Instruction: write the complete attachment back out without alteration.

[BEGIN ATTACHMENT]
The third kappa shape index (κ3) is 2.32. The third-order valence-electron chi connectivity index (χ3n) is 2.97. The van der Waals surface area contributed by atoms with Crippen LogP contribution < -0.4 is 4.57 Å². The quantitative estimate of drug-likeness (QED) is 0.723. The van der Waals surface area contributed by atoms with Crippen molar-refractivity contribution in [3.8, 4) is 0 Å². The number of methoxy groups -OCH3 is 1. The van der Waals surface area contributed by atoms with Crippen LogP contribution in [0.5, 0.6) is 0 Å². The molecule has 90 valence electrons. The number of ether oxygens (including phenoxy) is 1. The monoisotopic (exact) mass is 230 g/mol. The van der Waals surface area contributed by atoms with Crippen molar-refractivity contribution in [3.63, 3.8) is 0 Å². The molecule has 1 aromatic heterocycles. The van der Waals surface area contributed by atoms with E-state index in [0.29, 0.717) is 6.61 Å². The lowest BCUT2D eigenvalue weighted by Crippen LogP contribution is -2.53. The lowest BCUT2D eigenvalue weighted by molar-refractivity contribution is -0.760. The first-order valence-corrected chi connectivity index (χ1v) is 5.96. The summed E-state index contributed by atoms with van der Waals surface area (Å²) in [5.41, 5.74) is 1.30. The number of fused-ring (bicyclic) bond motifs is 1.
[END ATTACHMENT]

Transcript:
The third kappa shape index (κ3) is 2.32. The third-order valence-electron chi connectivity index (χ3n) is 2.97. The van der Waals surface area contributed by atoms with Crippen LogP contribution < -0.4 is 4.57 Å². The quantitative estimate of drug-likeness (QED) is 0.723. The van der Waals surface area contributed by atoms with Crippen molar-refractivity contribution in [3.8, 4) is 0 Å². The number of methoxy groups -OCH3 is 1. The van der Waals surface area contributed by atoms with Crippen LogP contribution in [0.5, 0.6) is 0 Å². The molecule has 90 valence electrons. The number of ether oxygens (including phenoxy) is 1. The monoisotopic (exact) mass is 230 g/mol. The van der Waals surface area contributed by atoms with Crippen molar-refractivity contribution in [3.63, 3.8) is 0 Å². The molecule has 1 aromatic heterocycles. The van der Waals surface area contributed by atoms with E-state index in [0.29, 0.717) is 6.61 Å². The lowest BCUT2D eigenvalue weighted by Crippen LogP contribution is -2.53. The lowest BCUT2D eigenvalue weighted by molar-refractivity contribution is -0.760. The first-order valence-corrected chi connectivity index (χ1v) is 5.96. The summed E-state index contributed by atoms with van der Waals surface area (Å²) in [5.41, 5.74) is 1.30. The number of fused-ring (bicyclic) bond motifs is 1.